Divine Meditator

Summary of the Patthāna Conditions

Paṭṭhāna Wheel
“To understand means, to understand all,
...to understand only in part, means to not understand at all.”

‘The Paṭṭhāna’, traditionally regarded as the quintessence of the Buddha’s wisdom and as the surest proof of his omniscience, is a system which, in mathematical order, seeks to expand the comprehension of matter, mind and consciousness delineated in the main blog post of this site, to cover the entirety of existence.

In total there are 24 Patthana conditions. And these may perhaps best be thought of as patterns in the phenomenal world (that is, patterns in how material and mental things occur). But, as phenomenal realities are so to say the objects a meditator seeks to gain insight in, the Patthana may be equally viewed as the grammar of insight. Thus, the Paṭṭhāna is a system which is seeking to reduce the infinite variety of phenomena, or the infinite amount of life experiences, to a finite amount of universal realities which follow 24 possible modes or ways of relating to each other.

Sometimes the Paṭṭhāna is also called the system of Synthesis of the Abhidhamma. That is, it is synthesising the basic ideas of what matter, mind and consciousness are, into ideas of growing complexity. And it is doing that, by applying these 24 conditions to them, in quite the same manner as one would apply mathematical operations as plus, minus, division and multiplication to the numbers 0 to 9 in mathematics. Consequently, as such operations in mathematics allow for an infinitely larger use for those numbers, so do the Paṭṭhāna conditions allow for an infinitely larger use for the understanding of mind, matter and consciousness. And it is thus, that the Paṭṭhāna aims at providing the means for comprehending the entirety of existence.

How this is done will be seen below.

Patthana Diagram

A meditator wants to understand everything grounded in his own reality. Therefore his understanding of anything will always start with an observation of matter, mind and consciousness. These are his computer hardware and computer software. And with these, he will learn to measure and calculate everything.

To comprehend the Paṭṭhāna conditions there may be two primary ways of asking an appropriate question. Either, as an example, one may ask: ‘What is the condition of mind, matter and consciousness in a state of meditation (Jhāna Condition)?, or in relation to kamma (Kamma Condition), or in a condition of latency (Purejāta Condition) etc.?’ Or, reflecting on some present condition of mind and matter, one may ask, …’How does this mind-state or physical condition relate to successful meditation (Jhāna Paccaya), or to the establishment of character (Hetu Paccaya)…Or, ‘Is it pointing to Nibbāna?'(Magga Paccaya), etc.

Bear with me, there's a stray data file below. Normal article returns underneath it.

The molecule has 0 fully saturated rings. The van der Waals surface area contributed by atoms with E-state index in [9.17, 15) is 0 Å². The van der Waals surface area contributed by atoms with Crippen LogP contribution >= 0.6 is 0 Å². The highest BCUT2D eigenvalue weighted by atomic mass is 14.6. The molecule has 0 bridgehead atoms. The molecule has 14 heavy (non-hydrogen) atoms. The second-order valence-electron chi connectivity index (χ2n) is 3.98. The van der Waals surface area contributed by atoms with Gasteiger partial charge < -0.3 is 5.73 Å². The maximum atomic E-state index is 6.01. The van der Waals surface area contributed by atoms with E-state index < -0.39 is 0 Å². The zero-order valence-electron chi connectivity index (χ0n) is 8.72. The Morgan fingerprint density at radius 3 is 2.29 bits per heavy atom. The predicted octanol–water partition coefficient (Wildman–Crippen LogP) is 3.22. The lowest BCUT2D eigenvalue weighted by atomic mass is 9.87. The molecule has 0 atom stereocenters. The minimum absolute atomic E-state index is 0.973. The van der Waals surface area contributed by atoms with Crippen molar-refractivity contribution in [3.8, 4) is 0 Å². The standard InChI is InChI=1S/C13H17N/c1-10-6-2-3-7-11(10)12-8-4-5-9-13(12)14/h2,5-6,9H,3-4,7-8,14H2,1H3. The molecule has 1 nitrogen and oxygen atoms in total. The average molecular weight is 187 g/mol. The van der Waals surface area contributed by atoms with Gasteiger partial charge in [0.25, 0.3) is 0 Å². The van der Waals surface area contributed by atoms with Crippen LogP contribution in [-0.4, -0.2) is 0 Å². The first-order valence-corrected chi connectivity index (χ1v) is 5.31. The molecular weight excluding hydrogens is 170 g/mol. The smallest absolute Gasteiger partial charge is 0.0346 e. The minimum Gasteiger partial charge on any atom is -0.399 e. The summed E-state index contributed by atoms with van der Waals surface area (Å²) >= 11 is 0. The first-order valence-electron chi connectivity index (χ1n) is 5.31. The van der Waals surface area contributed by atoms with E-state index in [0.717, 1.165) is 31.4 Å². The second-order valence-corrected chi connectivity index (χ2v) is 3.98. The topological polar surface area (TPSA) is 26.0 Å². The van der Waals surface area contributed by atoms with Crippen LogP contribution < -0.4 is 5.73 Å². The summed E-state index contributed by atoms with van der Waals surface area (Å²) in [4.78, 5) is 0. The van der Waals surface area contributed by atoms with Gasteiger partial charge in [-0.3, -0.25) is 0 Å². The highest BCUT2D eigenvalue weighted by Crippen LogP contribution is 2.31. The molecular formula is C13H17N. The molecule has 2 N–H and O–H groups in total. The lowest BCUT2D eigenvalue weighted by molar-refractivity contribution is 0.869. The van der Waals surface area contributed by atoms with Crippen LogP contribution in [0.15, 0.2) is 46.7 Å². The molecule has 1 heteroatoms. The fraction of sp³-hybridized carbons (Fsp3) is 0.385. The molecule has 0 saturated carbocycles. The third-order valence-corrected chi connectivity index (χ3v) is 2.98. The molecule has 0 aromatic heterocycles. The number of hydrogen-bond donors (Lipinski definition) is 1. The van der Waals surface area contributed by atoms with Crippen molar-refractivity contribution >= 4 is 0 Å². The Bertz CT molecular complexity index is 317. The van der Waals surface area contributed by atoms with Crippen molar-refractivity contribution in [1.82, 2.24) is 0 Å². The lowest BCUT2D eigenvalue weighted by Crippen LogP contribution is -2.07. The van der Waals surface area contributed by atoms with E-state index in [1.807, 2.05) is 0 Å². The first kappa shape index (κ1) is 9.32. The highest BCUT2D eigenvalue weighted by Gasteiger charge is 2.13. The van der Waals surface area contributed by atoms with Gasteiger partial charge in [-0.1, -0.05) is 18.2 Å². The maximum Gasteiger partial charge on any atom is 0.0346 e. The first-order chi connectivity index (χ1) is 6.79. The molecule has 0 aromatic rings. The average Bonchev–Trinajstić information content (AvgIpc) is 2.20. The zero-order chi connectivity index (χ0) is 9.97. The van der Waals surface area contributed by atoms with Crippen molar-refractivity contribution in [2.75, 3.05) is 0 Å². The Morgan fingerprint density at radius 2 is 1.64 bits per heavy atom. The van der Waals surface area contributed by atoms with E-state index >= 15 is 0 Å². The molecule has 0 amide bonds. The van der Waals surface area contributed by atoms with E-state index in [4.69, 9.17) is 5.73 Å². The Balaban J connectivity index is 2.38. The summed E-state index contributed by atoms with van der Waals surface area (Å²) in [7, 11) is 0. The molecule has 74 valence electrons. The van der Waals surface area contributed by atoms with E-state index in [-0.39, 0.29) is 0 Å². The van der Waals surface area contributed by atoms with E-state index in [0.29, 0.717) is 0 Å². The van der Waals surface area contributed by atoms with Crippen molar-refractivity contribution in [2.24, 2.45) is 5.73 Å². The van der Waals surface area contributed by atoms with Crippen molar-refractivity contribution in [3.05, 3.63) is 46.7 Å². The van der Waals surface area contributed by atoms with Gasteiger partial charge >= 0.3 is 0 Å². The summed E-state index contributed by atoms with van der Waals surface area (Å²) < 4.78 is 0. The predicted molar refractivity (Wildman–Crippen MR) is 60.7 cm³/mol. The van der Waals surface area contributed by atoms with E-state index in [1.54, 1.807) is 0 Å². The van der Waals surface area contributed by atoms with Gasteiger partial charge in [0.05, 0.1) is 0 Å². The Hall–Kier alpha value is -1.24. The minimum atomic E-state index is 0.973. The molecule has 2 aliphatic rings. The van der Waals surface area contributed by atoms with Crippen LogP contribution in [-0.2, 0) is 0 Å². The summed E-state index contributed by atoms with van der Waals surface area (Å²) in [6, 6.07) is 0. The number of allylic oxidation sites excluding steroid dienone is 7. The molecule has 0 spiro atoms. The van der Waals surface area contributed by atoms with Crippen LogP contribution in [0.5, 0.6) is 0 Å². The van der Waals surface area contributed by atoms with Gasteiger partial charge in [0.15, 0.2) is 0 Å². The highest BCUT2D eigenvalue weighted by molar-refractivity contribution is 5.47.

This will be the primary method, both for attaining a deeper philosophical knowledge of existence, as well as for understanding the ‘how to’ in regards to one’s higher aspirations.

The explanations I give below, are only certain examples of my own understanding, to give to those who study the Abhidhamma system some indications of how to think about these Paṭṭhāna conditions. I’m still working on them, so several will be quite imperfect, which I will try to fix with time.1

For the method of applying the Paṭṭhāna in meditation practice, one may read the blog on “Practical Application of the Patthana Conditions

By learning to comprehend thus the relations of the given classifications of mind and matter, a person may then slowly come into a position to realise the laws governing the entirety of phenomenal existence.

And those will be the Niyamas of which the Buddhist System distinguishes 5, which can be found in another blog (➙click here).

  1. I admit, that my explanations and often also translations of the Paṭṭhāna conditions are very different from the traditional ones. It took me a long time to conceive of terms which appear to be still quite in accordance with the Pali while being at the same time productive of meaning. Traditionally it is said that although there are 24 Paṭṭhāna conditions, there are at least three pairs, which are identical in meaning and differ only in the letter. The traditional explanations of each of the 24 Paṭṭhāna are often also quite bizarre, making the whole system almost look like as if its only use is to give complicated names to the most arbitrary and common place things. For my take on that, I refer the reader to the blog ‘Looking for the meaning‘. ↩︎

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